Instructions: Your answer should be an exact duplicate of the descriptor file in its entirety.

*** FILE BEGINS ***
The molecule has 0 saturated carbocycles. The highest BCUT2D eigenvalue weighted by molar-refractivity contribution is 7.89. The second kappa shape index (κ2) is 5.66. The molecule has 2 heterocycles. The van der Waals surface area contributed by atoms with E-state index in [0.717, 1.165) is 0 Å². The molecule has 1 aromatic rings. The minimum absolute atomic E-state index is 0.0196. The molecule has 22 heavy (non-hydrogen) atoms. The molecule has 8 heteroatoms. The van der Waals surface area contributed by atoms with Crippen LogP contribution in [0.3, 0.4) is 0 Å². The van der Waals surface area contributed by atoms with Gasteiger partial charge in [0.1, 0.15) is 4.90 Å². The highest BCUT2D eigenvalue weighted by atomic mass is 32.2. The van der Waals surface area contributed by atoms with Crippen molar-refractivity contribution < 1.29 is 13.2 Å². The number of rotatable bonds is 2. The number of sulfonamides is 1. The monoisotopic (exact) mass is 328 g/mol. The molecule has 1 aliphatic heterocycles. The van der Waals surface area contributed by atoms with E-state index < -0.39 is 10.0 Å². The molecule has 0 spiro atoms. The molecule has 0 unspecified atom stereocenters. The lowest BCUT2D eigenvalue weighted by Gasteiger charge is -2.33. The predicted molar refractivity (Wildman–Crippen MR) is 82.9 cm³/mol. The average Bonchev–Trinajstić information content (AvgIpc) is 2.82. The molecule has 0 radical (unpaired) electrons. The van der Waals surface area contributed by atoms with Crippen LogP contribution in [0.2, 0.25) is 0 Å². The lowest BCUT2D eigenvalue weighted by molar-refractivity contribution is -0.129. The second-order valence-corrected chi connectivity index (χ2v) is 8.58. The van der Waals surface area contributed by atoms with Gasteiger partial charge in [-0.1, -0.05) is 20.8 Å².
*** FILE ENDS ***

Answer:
The molecule has 0 saturated carbocycles. The highest BCUT2D eigenvalue weighted by molar-refractivity contribution is 7.89. The second kappa shape index (κ2) is 5.66. The molecule has 2 heterocycles. The van der Waals surface area contributed by atoms with E-state index in [0.717, 1.165) is 0 Å². The molecule has 1 aromatic rings. The minimum absolute atomic E-state index is 0.0196. The molecule has 22 heavy (non-hydrogen) atoms. The molecule has 8 heteroatoms. The van der Waals surface area contributed by atoms with Crippen LogP contribution in [0.3, 0.4) is 0 Å². The van der Waals surface area contributed by atoms with Gasteiger partial charge in [0.1, 0.15) is 4.90 Å². The highest BCUT2D eigenvalue weighted by atomic mass is 32.2. The van der Waals surface area contributed by atoms with Crippen molar-refractivity contribution < 1.29 is 13.2 Å². The number of rotatable bonds is 2. The number of sulfonamides is 1. The monoisotopic (exact) mass is 328 g/mol. The molecule has 1 aliphatic heterocycles. The van der Waals surface area contributed by atoms with E-state index < -0.39 is 10.0 Å². The molecule has 0 spiro atoms. The molecule has 0 unspecified atom stereocenters. The lowest BCUT2D eigenvalue weighted by Gasteiger charge is -2.33. The predicted molar refractivity (Wildman–Crippen MR) is 82.9 cm³/mol. The average Bonchev–Trinajstić information content (AvgIpc) is 2.82. The molecule has 0 radical (unpaired) electrons. The van der Waals surface area contributed by atoms with Crippen LogP contribution in [0.2, 0.25) is 0 Å². The lowest BCUT2D eigenvalue weighted by molar-refractivity contribution is -0.129. The second-order valence-corrected chi connectivity index (χ2v) is 8.58. The van der Waals surface area contributed by atoms with Gasteiger partial charge in [-0.1, -0.05) is 20.8 Å².